Managing compliance with master data managementby
Companies are anxious to find ways to reduce the costs and efforts required to manage compliance so they can focus their attention on their core business. Master data management has emerged as one popular solution, particularly for financial services firms.
By Joe DosSantos, Siperian
Corporations are spending more time and money on regulatory compliance now than at any other time in recent history. In fact, the largest corporations spent an average of $4.6 million implementing Sarbanes Oxley (SOX) section 404 controls in their first year of implementation, and Forrester Research estimates the five year cost of Basel II implementation for the largest banks to be $150 million.
Recently, governmental and international regulatory bodies have been quick to introduce new rules and legislation in response to current business and geopolitical events; yet, slow to ratchet back these regulations as the environment stabilises. Within this ebb and flow of regulations, regulatory frameworks can take on a life of their own.
For instance, the Basel Committee – which first met in 1975 in response to the failure of Bankhaus Herstatt – remains active 30 years later and continues to evolve oversight on supervision, capital allocations and risk calculation through Basel II which is the standard for global financial institutions. Similarly, 11 September, 2001 motivated further changes in the financial sector with the USA Patriot Act making Anti-Money Laundering (AML) and Know Your Customer (KYC) common vocabulary in the financial services industry.
As a result, it is no wonder companies are anxious to find ways to reduce the costs and efforts required to manage compliance so they can focus their attention on their core business. With SOX, Basel II and the USA Patriot Act all sharing the need for reliable control of master or reference data, leading financial services firms are increasingly looking to master data management (MDM) as the foundation for regulatory compliance management.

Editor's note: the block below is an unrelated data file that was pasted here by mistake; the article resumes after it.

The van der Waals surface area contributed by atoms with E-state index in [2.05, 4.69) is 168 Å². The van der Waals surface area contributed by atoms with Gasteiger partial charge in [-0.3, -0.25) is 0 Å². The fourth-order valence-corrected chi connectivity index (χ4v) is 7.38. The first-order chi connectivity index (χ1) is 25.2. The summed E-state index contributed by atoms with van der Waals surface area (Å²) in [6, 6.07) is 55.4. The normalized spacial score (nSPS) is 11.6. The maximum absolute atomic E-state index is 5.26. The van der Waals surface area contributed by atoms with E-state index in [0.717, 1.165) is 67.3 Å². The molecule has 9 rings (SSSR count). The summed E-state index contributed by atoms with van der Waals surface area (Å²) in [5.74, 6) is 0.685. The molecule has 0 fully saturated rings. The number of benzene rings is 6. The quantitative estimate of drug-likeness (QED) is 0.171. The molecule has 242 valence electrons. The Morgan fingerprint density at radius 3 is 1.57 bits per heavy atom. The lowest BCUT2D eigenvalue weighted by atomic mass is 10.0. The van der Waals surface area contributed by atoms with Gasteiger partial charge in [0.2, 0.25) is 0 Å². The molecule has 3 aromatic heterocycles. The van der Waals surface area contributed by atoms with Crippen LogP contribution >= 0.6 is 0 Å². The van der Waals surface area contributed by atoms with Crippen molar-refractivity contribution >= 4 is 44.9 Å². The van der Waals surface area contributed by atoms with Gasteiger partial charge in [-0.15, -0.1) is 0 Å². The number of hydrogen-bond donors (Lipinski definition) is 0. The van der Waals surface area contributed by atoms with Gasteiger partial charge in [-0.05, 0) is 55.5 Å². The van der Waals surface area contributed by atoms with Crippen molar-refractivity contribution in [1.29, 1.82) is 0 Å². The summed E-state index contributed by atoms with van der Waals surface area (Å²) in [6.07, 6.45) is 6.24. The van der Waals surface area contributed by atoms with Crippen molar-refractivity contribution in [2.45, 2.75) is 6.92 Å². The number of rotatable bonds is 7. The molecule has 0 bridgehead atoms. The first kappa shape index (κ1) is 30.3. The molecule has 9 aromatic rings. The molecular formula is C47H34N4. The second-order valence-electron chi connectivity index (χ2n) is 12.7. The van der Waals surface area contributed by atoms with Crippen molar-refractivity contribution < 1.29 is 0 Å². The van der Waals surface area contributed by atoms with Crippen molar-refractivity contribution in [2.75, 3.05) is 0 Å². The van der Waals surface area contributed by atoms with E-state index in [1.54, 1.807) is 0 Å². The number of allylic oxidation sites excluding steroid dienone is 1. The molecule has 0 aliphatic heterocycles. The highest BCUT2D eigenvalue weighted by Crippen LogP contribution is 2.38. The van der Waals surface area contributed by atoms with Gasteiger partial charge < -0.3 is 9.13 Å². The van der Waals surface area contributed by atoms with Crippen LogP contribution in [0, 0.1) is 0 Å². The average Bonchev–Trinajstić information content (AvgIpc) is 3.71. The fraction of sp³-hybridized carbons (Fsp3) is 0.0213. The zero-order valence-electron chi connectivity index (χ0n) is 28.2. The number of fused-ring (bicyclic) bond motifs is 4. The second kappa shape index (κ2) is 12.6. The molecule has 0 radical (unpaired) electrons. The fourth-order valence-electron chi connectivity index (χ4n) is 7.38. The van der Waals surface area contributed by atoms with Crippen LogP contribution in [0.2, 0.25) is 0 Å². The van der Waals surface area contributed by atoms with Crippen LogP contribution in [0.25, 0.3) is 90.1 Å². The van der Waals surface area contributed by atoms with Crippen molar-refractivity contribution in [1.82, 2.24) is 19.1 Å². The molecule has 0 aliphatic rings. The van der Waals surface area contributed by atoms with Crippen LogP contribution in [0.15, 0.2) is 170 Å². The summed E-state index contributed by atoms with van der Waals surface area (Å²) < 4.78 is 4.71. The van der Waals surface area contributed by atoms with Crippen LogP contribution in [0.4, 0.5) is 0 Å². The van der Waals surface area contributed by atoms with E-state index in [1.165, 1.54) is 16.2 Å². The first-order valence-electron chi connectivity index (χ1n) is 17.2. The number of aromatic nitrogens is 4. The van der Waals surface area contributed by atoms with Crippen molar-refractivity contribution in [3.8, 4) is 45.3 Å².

Establishing a regulatory framework
Today, master data management is considered a strategic business driver as it enables institutions to unify and consolidate data about their customers, products and organisations; data that is often fragmented across different systems. By creating a centralised master reference hub, organisations can deliver the most reliable, complete views of key business data within their existing business processes and more importantly leverage these data assets within operational business processes to remain in compliance, adhere to various privacy requirements and simplify the reporting process.
Financial institutions have been tackling compliance management issues using varied approaches to establish documented control frameworks as mandated by SOX. One common approach is to make business process management changes, while another approach is to invest in technology solutions. As an example, banks which have implemented effective and clearly documented processes and software technology to address customer on boarding and risk management have realised significant cost advantages and have simplified their ability to adhere to regulations.
As such, a thorough look at the enabling processes and technology in these areas is worth examining since an investment today has the potential to save countless millions in the future as ever changing regulations evolve. In contrast, organisations who select temporary solutions unique to each regulatory framework will fail to take advantage of cross-functional benefits, will ultimately add to the costly burden of compliance and will hinder their ability to focus on customer profitability and other strategic initiatives.